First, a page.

It is difficult to say a certain currency holds more value over others when exchange rates fluctuate constantly. Nonetheless, the Korean won (KRW) and US dollar (USD) can be compared in their values based on interest rates using a fixed exchange rate.
The Korea Federation of Banks in its data released in April 2018 reported that one-year term deposit rates on won accounts is around 2.0% on average, at a maximum of the 2.4% level. On the other hand, those on dollar accounts also went up significantly compared to the past. One commercial bank even posted as much as 2.5% on dollar accounts, which is higher than even the maximum rates offered to won based accounts. This is possible because the sales margins of dollar accounts are markedly higher. One can estimate sellers’ margins by examining the circumstances surrounding how dollar funds are managed in Korea.
The benchmark interest rate is now higher in the U.S. than in Korea with the US Fed raising the rate in March 2018. From a glance, it is easy to think that dollar savings accounts will give higher yields. It sounds fair but is not the case. Excuses for offering lower rates on dollar accounts in Korea ran out way before March this year.
Rather than the difference between the US and Korean benchmark rates, the difference in won vs. dollar savings interest rates should be compared by examining the won and dollar asset markets, that is through the KORIBOR and USD LIBOR rates.
According Yonhap Infomax’s data, USD LIBOR interest rates were generally higher than KRW KORIBOR rates for the 12 months starting the second half of 2016. The gap has been increasing further this year. As of April 10, the USD LIBOR rate was 2.70%, 0.7%p higher than 1.99%, the KRW KORIBOR rate. The rate has been soaring. Simply put, dollar savings accounts should yield 0.7%p more than KRW based accounts.
Of course, concerns can be raised on why foreigners do not pull their dollar funds out of Korea with its lackluster interest rates. But the truth is that they are bringing in more dollars into the country. According to the Bank of Korea in its March trend report on international financial and FX markets, a total dollar inflow was USD 2.18 billion in January and USD 2.35 billion in February. In March even with the Fed’s rate hike, a net amount of USD 960 million came into Korea as bond funds.
On top of interest proceeds, the yields that arise when exchanging the dollar to the won during a fixed period of time are the reason why foreign funds are coming in. In other words, additional bonus can be obtained through FX swap transactions. As much as 1.42% (Yonhap Infomax, as of April 10, 2018) can be earned in extra when the dollar is exchanged into the won during one year. For reference, the annual yield would be close to 3% when the calculation is made using only the March rate immediately after the Fed’s rate hike. This phenomenon occurs when the dollar holds a higher value when demand increases. In short, foreigners bringing in dollar funds can obtain additional yields through arbitrage buying and selling of dollar assets to profit from price difference.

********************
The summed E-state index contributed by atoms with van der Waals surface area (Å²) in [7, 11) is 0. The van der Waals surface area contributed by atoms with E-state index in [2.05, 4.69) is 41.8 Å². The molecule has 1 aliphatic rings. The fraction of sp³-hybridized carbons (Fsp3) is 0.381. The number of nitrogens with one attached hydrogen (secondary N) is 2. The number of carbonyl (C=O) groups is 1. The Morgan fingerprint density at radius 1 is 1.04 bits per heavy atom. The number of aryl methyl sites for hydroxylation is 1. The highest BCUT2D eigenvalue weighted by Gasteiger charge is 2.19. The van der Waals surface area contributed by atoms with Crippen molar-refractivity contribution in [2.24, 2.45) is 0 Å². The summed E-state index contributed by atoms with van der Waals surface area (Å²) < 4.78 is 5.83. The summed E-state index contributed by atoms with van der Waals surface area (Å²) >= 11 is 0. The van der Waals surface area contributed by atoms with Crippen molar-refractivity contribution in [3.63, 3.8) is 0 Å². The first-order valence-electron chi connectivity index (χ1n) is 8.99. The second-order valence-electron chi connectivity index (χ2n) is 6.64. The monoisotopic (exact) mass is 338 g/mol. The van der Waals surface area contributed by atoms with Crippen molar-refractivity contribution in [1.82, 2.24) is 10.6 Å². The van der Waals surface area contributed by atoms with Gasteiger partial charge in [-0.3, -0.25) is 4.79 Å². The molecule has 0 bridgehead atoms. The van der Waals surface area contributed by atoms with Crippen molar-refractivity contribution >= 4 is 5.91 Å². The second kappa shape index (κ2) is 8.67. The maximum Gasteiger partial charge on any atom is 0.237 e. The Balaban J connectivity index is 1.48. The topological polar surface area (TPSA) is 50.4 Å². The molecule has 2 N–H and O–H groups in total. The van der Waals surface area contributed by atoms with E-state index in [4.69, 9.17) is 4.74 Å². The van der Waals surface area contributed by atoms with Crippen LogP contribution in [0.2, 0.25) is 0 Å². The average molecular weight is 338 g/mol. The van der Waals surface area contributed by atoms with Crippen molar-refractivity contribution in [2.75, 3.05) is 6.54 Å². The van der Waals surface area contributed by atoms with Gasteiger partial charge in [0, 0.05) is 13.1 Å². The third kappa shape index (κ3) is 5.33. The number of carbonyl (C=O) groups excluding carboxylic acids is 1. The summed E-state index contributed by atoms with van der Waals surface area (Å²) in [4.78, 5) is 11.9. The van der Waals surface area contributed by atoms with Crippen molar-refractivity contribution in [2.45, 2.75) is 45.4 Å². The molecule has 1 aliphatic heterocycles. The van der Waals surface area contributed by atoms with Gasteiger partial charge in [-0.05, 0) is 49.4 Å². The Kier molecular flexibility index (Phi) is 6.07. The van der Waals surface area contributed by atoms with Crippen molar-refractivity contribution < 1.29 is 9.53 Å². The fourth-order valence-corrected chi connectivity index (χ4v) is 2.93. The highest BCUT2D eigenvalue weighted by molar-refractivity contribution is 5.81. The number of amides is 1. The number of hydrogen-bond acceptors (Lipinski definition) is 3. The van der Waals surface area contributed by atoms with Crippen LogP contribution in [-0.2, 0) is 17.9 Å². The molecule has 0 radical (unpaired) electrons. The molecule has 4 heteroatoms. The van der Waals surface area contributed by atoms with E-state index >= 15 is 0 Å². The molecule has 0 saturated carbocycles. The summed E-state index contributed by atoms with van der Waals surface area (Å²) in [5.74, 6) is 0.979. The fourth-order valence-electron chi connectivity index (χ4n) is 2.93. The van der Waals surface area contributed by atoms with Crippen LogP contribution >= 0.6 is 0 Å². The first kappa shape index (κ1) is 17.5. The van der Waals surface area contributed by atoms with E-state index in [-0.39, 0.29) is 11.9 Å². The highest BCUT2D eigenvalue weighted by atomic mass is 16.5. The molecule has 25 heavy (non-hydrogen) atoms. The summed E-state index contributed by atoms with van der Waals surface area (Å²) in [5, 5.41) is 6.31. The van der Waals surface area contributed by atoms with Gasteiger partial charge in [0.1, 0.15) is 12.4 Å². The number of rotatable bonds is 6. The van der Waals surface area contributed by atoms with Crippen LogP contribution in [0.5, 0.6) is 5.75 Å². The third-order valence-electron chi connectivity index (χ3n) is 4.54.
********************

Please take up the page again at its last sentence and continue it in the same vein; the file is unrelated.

Anyone having dollar assets can trade like foreigners but the number of Koreans having access to LIBOR rate funds is limited. Nevertheless, it is technically possible to secure over 3% APY by combining the KORIBOR and additional FX swap rates. According to the Central Bank of Korea, the total balance of dollar savings by Korean residents was close to USD 70 billion as of the end of March 2018. A potential market may be present in these dollar funds seeking higher yields. Now you know the margins, you may not want to grin with joy even if your bank offers 2.5% APY for your dollar assets.
As explained earlier, arbitrage is possible with dollar funds so to foreigners, it is clear that the US dollar holds more value than the won. The dollar is clearly the currency that gives a higher yield potential even to Koreans despite having no arbitrage privilege. This trend will probably be heightened further as the U.S. raises rates. As such, it can be said that the dollar is clearly more valuable to Korean people over the won from the perspective of interest rates.
Various dollar-based products are pouring into financial markets. MetLife Korea launched “USD Universal Life Insurance” which is a protection type product while the credited interest rate of 3.5% is applied to policyholder reserves. Even if the rate were to fall, a minimum of 3% is guaranteed so that high death benefits and surrender value can be expected. The high credited rate corresponds to high profits from asset management, which is also possible due to the dollar’s competitive rate advantage.
It is time to consider expanding the dollar portion in your portfolio with the dollar offering higher value than the won. 【The contributions from outside analysts are unrelated to the views of the publisher. They have been contributed in English and the wordings have been mildly edited.】
By Dae-Hwan Im, Investment Specialist, MetLife Korea NobleRich Center
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